MCIEAST officials say steps have been taken to address concerns made in a recent report that found a need for improved oversight by the Department of Defense over the condition of privatized base housing.


The Government Accountability Office released a series of 12 recommendations on March 26 focused on strengthening the DOD’s oversight and monitoring of the condition of privatized housing, which accounts for about 99% of the family housing at military bases in the United States.


The year-long study comes as Congressional hearings and surveys of military families have raised concerns such as mold, pest infestations, and lack of maintenance at privatized base housing.


"Private-sector companies build, renovate, and maintain about 99% of family housing at military bases in the United States. However, with reports of hazards like mold and pest infestations, there are concerns about how well DOD monitors the condition of this housing," the report summary states. "Military departments have increased their monitoring of privatized housing conditions, but we found they don’t have reliable data on housing maintenance or resident satisfaction."


Marine Corps officials say efforts have been made to improve oversight of housing aboard Camp Lejeune and other installations.


Navy Capt. Miguel Dieguez, assistant chief of staff of Facilities and Environment, Marine Corps Installations East-Marine Corps Base Camp Lejeune, said there have been several steps taken to better understand maintenance needs and to ensure those needs are met.


Among them: the establishment of monthly meetings between base leadership and the two housing partners to review performance metrics and discuss opportunities for improvement, discussion of maintenance issues with Resident Advisory Board meetings, and monitoring of resident satisfaction by the Military Housing Office.


Dieguez said one means of monitoring maintenance and residence satisfaction is through SATISFACTS, a customer service survey tool both housing partners use that is emailed to residents after their leasing, after move-in and after each maintenance ticket. Low-rated SATISFACTS are marked for follow-up with housing partners to evaluate trends and address any recurring issues.


There has also been authorization to increase staffing at Military Housing Offices to help address oversight issues, which Dieguez said should help provide better advocacy while expanding monitoring of workmanship quality and responsiveness, resident satisfaction, and the physical condition of properties.


"We are committed to ensuring our Navy and Marine Corps families have quality, safe housing at our installations," Dieguez said. "Feedback is provided regularly to our partners to address timeliness and quality concerns as well as to ensure homes are ready for families reporting to Camp Lejeune."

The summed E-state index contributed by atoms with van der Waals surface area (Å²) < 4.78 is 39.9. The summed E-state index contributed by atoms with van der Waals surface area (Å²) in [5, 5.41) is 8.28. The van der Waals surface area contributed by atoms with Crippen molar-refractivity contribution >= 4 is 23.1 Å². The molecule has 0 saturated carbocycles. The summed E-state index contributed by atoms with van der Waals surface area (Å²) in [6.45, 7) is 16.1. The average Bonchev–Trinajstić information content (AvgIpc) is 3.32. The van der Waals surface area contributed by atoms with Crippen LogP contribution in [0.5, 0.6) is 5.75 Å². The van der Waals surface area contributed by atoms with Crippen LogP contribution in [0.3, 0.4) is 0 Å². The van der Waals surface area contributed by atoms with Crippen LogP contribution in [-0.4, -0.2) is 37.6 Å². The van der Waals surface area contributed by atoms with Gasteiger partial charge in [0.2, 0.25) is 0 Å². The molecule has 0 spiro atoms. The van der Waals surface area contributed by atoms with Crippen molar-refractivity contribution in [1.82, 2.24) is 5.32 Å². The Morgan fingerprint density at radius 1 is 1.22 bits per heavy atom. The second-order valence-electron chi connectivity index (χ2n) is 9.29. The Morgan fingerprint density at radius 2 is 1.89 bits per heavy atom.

One issue mentioned in the report is the process for reporting problems is not always clear to residents.


Dieguez said they are working to increase awareness about the three-step issue resolution process in place for any issue, concern or complaint. The process is posted on the base website and provided to families applying for base housing and available in the lobby of the Military Housing Office.


"We make it clear to residents that if this process fails to reach resolution on any issue, the Installation Commander is informed and engages directly with our (housing) partners as required to reach resolution," he said.


While there have been improvements made while the study has been underway, the study’s findings indicate that the information being used for performance of the housing partners doesn’t always reflect the condition of the housing.


For instance, in the case of maintenance management, one of the performance metrics used is the timeliness of work orders. However, the quick turnaround of a work order doesn’t necessarily indicate the problem was fixed.


According to the study, residents who spoke in 13 of its 15 focus groups noted they typically have had to submit multiple work order requests before an individual maintenance issue has been fully addressed.


"Some of the metrics being used (in considering performance) we found were not necessarily good indicators of the condition of housing," said Elizabeth Field, director GAO Defense Capabilities and Management.


GAO officials said there remains a lack of uniformity among oversight efforts between branches and among the 14 private companies that manage the 79 different housing projects across U.S. bases, including 13 for the Navy and Marine Corps.


Field said the specifics may vary but there needs to be clear direction from the Department of Defense for oversight of military housing.


"There needs to be some commonality of expectations," Field said.


Field said many of the agreements in place between the military and housing partners are as long as 50 years.


The GAO also wants to be sure that the oversight efforts will continue long-term even as attention to the issue of the condition of privatized base housing wanes.


"We want to make sure oversight is sustained over the life of the program," Field said.


Reporter Jannette Pippin can be reached at 910-382-2557 or Jannette.Pippin@JDNews.com.